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A Halifax councillor’s motion aiming to rezone three Purcells Cove backlands properties has passed.

As the Halifax Examiner reported last month, the three parcels for sale sit right next to the wilderness park recently created by the municipality and the Nature Conservancy of Canada — a 153-hectare (or 378-acre) park, twice the size of Point Pleasant Park. They paid a combined $6.6 million for that land.

The land next to the park, totalling 55 hectares (or 137 acres) is for sale for $4.5 million. The ad for the properties on ViewPoint touts them as a development opportunity, opening with an all-caps “ATTENTION” to developers and investors. The properties skirt the shorelines of Colpitt and Williams lakes.

The three parcels for sale, with Williams Lake at the top and Colpitt Lake at the bottom. Photo: ViewPoint Credit: ViewPoint

Even though the high-priced properties have been on the market since November, Coun. Shawn Cleary, whose Halifax West Armdale district covers about half the land in question, doesn’t like the idea of any more development happening in the area.

“Williams Lake just really can’t take any more development,” Cleary said in an interview last month.

“It wouldn’t be too heavily developed, but any development in the area wouldn’t be appropriate.”

Cleary’s motion, drafted last month, seeks a report on rezoning the land. Two of the parcels are zoned for housing development, while the largest and closest to the park is partially zoned urban reserve — meaning it can’t be developed currently but could be in the future.

Cleary wants the whole area zoned urban reserve, and argued that zoning, combined with the city’s Green Network Plan, would provide adequate protection for the land.

The Halifax and West community council met via teleconference on Wednesday afternoon and the draft minutes were posted online Thursday morning.

According to the minutes, Cleary’s motion was seconded by Coun. Lindell Smith and passed. There are no details in the minutes of any debate or a breakdown of the vote.

In a news release on Thursday, the Ecology Action Centre applauded the vote.

“We are very pleased this next important step is being taken,” Karen McKendry, wilderness outreach coordinator for Ecology Action Centre said in the release.

“Current zoning is not in step with the conservation vision for the Backlands. Progress has been made on securing some lands for nature conservation and public access, but many spaces in this urban wilderness area are still in need of protection from incompatible development.”

Zane Woodford is the Halifax Examiner’s municipal reporter. He covers Halifax City Hall and contributes to our ongoing PRICED OUT housing series. Twitter @zwoodford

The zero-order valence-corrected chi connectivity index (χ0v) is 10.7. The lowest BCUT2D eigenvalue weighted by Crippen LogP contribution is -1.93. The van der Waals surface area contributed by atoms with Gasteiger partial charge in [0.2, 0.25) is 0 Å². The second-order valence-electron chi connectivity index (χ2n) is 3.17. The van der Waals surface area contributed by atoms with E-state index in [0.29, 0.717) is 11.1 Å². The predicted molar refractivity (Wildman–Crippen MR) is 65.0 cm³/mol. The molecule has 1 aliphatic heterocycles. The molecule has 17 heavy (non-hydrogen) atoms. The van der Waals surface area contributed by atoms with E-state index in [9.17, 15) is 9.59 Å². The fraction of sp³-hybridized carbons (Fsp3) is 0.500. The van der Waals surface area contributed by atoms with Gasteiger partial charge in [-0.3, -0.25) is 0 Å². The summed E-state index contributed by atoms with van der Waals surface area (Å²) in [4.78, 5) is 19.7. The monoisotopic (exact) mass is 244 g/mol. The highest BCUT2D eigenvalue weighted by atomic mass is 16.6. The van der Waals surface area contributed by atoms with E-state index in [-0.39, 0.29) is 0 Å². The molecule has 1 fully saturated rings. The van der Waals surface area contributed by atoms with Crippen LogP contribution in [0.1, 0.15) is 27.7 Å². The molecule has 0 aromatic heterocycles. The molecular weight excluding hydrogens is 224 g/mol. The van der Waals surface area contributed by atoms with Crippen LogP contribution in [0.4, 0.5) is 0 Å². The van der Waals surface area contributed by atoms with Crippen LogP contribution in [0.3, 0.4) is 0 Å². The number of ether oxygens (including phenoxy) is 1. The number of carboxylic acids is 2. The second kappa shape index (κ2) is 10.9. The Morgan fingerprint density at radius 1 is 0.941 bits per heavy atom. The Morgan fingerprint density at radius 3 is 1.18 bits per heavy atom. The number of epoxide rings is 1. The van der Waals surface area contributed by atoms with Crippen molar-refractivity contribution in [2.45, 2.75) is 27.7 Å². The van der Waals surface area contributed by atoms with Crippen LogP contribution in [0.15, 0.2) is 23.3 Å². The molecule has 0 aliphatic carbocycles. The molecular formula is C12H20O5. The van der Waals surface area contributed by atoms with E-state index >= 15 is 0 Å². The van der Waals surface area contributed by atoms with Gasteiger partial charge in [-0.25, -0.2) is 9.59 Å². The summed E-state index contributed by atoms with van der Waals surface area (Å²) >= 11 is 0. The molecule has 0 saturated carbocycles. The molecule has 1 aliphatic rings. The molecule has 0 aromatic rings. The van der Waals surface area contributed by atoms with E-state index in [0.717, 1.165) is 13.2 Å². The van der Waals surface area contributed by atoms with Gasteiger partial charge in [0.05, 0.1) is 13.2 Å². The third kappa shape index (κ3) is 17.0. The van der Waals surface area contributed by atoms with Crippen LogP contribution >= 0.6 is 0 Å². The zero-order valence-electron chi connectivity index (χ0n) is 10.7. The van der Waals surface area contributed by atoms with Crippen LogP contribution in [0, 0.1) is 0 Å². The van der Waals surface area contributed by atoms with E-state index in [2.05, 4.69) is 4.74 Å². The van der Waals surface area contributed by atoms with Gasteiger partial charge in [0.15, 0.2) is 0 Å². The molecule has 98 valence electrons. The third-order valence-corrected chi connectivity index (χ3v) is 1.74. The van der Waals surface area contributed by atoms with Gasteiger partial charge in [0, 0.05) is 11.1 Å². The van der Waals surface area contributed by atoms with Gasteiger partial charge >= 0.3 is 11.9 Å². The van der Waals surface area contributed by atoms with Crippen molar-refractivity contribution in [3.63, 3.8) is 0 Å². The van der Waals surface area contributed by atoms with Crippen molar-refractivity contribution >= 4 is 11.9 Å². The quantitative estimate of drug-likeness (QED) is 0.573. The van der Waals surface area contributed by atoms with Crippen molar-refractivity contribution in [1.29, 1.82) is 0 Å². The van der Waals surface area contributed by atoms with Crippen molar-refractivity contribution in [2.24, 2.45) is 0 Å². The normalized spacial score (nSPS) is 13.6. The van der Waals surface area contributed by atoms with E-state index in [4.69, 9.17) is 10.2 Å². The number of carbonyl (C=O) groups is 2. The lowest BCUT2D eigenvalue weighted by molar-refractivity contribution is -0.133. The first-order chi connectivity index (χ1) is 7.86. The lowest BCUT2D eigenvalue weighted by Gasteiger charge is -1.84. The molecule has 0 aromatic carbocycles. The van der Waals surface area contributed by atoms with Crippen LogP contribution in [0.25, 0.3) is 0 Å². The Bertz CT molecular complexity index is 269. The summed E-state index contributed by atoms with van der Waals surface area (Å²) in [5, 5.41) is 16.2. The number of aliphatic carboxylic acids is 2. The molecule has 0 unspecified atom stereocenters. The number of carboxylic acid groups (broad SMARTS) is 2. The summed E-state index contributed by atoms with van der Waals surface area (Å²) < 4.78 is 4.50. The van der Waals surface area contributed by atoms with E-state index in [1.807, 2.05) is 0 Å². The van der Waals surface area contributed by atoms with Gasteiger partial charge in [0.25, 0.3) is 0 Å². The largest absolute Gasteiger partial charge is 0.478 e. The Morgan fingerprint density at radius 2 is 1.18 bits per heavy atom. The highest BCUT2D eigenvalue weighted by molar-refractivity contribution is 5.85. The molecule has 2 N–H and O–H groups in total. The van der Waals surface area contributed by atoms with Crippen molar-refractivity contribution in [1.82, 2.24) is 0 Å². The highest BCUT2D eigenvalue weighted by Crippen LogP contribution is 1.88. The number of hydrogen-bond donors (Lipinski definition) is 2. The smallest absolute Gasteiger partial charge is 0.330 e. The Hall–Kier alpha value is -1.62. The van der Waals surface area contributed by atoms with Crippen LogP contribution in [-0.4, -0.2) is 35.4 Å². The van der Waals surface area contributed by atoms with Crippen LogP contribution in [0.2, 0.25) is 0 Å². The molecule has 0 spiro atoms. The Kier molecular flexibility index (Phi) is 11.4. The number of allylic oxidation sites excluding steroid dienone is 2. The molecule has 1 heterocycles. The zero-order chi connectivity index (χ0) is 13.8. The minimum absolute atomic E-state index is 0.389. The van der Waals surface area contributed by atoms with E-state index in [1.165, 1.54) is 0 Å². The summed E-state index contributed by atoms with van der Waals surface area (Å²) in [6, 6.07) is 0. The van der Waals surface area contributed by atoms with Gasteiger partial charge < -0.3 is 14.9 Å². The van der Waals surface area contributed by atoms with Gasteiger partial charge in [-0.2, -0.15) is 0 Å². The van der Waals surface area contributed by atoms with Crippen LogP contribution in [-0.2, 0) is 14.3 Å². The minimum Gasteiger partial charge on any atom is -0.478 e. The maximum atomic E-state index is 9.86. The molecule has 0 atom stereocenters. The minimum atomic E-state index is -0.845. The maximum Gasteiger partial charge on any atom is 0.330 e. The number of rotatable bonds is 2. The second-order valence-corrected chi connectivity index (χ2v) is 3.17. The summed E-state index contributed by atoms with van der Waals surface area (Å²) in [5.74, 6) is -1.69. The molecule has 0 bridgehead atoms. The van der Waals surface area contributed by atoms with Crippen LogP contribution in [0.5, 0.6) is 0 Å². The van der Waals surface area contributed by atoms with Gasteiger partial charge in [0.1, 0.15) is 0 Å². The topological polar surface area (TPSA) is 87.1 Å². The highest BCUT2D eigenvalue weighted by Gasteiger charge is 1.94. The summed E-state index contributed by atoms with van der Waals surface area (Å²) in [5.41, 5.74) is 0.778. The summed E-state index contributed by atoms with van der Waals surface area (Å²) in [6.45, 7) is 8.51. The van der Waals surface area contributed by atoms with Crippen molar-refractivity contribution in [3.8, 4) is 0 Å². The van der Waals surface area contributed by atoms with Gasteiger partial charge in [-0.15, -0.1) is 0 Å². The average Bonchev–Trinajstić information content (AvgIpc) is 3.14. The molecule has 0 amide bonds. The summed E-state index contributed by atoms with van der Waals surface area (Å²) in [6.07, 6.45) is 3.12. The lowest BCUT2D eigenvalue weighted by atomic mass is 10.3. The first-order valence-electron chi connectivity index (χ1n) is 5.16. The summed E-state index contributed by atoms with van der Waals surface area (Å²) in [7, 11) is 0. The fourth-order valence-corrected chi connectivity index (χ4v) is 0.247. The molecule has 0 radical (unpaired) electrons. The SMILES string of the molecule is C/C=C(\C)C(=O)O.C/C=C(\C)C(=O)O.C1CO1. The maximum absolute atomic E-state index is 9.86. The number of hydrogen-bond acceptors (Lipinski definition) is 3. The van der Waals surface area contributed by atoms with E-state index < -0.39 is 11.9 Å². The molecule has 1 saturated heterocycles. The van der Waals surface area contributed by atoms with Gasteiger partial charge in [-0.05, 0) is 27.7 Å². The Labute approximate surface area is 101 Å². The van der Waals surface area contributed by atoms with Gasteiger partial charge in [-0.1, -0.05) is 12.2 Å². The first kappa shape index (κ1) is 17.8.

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  1. Thanks for reporting on this folks!
    As I understand it, this motion will produce a staff report that considers the implications of rezoning it to “urban reserve” . So you can still write to the city ( and express your support for the rezoning. it is by no means a done deal.
    ask the clerks to send your note to the staff-members who are preparing the report and copy Hfx and West Community Council.
    A short note saying you value the integrity of the backlands, you love the area in its wild state, and that no more should be allowed to be developed is all you need to say!
    And if you haven’t checked out the parcel in question, it’s beautiful: drive to the dead-end of Drysdale road and walk down the steep slope – path is on the right. cross the brook and keep following the path, take it to your right after the brook. – it will fork again a few times after that, but all the forks are enchanting.

  2. Such great news! This wilderness haven may indeed be protected for all to enjoy. Thanks to Councillors Cleary and Smith and all who voted in favour.

  3. Too bad Cleary & Smith didn’t show the same interest in the Halifax Common. Cleary’s legacy is 25-storeys at the Willow Tree and Smith’s will be 23-storyes beside it on the Cruickhank’s Funeral Home property. Wilderness areas are important to create and protect but so is urban public open space. The western side of the North Common will be walled off from sun and sky with even more wind. Privatizing public space for developers’ profit.

  4. Great! Not only should it be protected, but it should also bought by the municipality to prevent this nonsensical threat from ever happening again!